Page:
“Where sin increased, grace overflowed all the more” (Romans 5:20). This is a powerful reflection on the relationship between transgression (sin) and God’s grace. At the beginning of this section of chapter 5 we read: “But the gift is not like the transgression. For if by that one person’s (Adam’s) transgression the many died, how much more did the grace of God and the gracious gift of the one person, Jesus Christ, overflow for the many” (verse 15).
Through Adam sin and death came into the world. But through Jesus Christ, sin and death were conquered once and for all, forever. When we look back over the history of mankind, whether we look at it through the eyes of the Scriptures, or through the secular historical accounts, the overwhelming theme is the human failure to be fully human. In the secular histories, we see endless examples of war and injustices of every kind. We also see moments of glory, of growth in civilization and all of its elements, but just as often we see those moments tarnished, or destroyed by humankind’s seemingly endless capacities for selfishness, greed, and lust for power.
From the second chapter of Genesis to the crucifixion of Jesus, and the missionary journeys of Paul, we also see a profound record of man’s inhumanity toward man, of our failure to remain faithful to God. But there is a difference between the two accounts of history. While they both reveal our sinfulness, only the Scriptures reveal that even for all of that sinfulness, indeed, despite it, God’s love has never abandoned us. We see in the Old Testament, even though the children of God turned away from him on countless occasions, he remained faithful to them. Over and over again, he came to their rescue, leading them out of slavery in Egypt, restoring them to Jerusalem after their long exiles. Even though the people wandered away from his path, turned to idols, and neglected the law, he still fed them, still heard their cries for help.
All of those millennia of sin could not crush the love of God for his creation. In the Incarnation of Jesus Christ, the words of today’s verse, “Where sin increased, grace overflowed all the more,” take on a more powerful meaning. When Jesus hung on the cross, suspended between the rejection of the world and the silence of the Father, he let go of his all, his life, his will, everything. He gave it all up, in order to destroy sin and death forever. Through that one Man, Jesus, grace overflowed, rushed over the world like a cleansing rain. Sin and death no longer enslave us. The grace of God flowed through the wounds of Jesus on the cross. This overflowing of grace remains with us today. Yes, we still sin, but because of our faith, we know that God’s cleansing, life-giving forgiveness is available to us in every moment. Jesus’ self-sacrifice on our behalf challenges us to die to sin now, to turn away from temptation, and to turn more and more to God for the graces we need to be able to do so. And, in faith, we know that, if our hearts are sincere when we call on him, an overflowing abundance of graces will be given to us to enable us to stay true to his commandments.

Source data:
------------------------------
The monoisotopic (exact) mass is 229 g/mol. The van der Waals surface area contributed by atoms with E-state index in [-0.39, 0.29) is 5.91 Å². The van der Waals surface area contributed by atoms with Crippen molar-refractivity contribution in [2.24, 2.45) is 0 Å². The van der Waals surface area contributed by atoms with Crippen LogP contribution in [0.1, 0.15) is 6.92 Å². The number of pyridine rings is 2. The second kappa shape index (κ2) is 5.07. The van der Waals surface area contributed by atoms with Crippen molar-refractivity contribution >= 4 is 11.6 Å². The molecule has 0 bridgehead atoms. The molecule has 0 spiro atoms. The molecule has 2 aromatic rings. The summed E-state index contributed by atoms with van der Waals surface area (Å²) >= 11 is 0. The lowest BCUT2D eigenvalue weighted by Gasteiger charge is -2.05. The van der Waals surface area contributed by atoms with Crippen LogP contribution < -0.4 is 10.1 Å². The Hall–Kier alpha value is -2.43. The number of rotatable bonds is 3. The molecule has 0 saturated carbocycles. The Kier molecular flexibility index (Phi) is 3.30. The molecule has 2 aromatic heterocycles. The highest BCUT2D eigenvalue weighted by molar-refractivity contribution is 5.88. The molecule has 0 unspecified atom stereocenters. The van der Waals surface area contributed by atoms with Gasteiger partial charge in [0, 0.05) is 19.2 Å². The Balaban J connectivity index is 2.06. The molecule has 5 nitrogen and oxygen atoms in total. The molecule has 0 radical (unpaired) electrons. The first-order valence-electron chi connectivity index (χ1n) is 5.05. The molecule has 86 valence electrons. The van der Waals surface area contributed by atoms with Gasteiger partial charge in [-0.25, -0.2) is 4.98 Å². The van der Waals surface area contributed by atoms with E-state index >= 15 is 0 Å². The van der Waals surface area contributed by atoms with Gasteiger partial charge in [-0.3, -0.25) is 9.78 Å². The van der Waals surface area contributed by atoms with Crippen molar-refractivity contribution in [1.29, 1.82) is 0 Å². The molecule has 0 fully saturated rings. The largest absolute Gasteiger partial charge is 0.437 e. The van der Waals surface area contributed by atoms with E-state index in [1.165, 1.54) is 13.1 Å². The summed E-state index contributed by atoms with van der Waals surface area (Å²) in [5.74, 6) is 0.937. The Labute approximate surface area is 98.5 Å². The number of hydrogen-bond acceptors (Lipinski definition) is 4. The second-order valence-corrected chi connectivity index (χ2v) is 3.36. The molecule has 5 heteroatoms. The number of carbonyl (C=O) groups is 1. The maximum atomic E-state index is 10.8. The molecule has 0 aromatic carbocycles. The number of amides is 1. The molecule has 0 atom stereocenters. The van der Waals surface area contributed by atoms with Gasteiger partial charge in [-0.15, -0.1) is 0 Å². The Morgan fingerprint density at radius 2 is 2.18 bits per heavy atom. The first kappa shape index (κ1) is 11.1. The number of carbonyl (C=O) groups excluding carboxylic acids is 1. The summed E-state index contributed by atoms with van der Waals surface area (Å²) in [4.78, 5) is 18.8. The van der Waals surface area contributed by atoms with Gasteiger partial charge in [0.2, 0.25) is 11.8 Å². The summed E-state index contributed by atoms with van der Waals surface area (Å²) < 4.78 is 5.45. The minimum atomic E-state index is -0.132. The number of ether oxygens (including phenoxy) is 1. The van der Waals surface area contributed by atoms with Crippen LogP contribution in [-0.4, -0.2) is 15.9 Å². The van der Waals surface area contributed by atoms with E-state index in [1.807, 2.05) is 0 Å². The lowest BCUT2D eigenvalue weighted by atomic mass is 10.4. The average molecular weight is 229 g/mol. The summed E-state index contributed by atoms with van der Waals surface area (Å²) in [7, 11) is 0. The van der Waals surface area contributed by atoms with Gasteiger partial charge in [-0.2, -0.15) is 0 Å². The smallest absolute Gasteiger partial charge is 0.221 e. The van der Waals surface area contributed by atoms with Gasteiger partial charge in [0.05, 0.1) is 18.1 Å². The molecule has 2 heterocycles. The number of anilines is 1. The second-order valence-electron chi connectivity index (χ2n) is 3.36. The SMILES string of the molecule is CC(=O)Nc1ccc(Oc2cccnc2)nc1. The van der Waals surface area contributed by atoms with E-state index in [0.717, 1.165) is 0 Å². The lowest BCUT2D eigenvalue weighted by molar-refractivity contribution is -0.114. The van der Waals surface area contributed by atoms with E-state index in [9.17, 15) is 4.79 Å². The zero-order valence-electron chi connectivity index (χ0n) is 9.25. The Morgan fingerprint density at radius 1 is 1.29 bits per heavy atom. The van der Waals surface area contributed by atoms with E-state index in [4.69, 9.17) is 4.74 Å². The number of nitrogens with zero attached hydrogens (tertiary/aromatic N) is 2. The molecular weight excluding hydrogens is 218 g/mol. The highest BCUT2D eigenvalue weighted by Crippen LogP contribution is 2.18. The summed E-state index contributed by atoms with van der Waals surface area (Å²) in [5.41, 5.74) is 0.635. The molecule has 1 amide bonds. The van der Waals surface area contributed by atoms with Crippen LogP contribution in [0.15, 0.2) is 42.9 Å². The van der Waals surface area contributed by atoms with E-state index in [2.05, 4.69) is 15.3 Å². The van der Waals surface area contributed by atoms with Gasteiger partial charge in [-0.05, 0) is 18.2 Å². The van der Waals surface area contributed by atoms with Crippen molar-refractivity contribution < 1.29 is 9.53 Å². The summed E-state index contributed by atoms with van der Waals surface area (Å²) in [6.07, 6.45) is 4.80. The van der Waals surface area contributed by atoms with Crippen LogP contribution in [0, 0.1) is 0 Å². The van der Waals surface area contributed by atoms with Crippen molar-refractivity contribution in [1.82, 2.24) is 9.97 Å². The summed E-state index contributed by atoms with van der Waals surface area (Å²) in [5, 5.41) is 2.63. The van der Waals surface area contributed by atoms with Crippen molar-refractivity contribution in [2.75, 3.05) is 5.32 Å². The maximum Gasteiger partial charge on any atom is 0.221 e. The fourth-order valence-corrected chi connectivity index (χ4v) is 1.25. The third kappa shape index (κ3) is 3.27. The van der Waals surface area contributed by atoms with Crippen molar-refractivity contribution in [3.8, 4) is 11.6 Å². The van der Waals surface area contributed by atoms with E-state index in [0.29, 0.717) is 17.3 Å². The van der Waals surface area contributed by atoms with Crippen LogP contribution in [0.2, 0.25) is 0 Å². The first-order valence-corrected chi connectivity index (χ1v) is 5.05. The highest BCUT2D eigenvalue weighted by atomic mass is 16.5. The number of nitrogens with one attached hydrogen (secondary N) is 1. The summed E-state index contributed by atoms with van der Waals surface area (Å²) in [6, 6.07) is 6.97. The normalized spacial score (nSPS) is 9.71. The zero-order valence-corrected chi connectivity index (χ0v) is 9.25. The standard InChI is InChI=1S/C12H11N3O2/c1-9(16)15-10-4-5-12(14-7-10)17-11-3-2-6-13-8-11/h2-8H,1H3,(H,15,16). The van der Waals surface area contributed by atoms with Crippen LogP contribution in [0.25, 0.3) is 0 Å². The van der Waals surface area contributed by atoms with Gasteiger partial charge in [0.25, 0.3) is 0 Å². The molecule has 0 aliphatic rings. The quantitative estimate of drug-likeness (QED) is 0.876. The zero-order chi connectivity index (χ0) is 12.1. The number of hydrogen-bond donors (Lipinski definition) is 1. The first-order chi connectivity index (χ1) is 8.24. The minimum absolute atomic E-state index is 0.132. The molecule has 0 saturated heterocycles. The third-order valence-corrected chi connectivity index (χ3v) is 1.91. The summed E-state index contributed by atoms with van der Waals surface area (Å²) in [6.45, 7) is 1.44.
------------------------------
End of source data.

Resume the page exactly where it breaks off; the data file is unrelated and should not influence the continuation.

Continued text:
Lord, We know that we are sinners, yet our deepest desire is to turn away from our sinful ways. We yearn to fall into your loving arms, to be freed from our fears and false desires. In faith we know that you are rich in mercy and slow to anger, that your love is unconditional. We know too our weakness and cry out to you for your help. By your grace, help us to conquer our undisciplined passions. We pray these things in you name, Jesus. Amen!SKM: below-content placeholder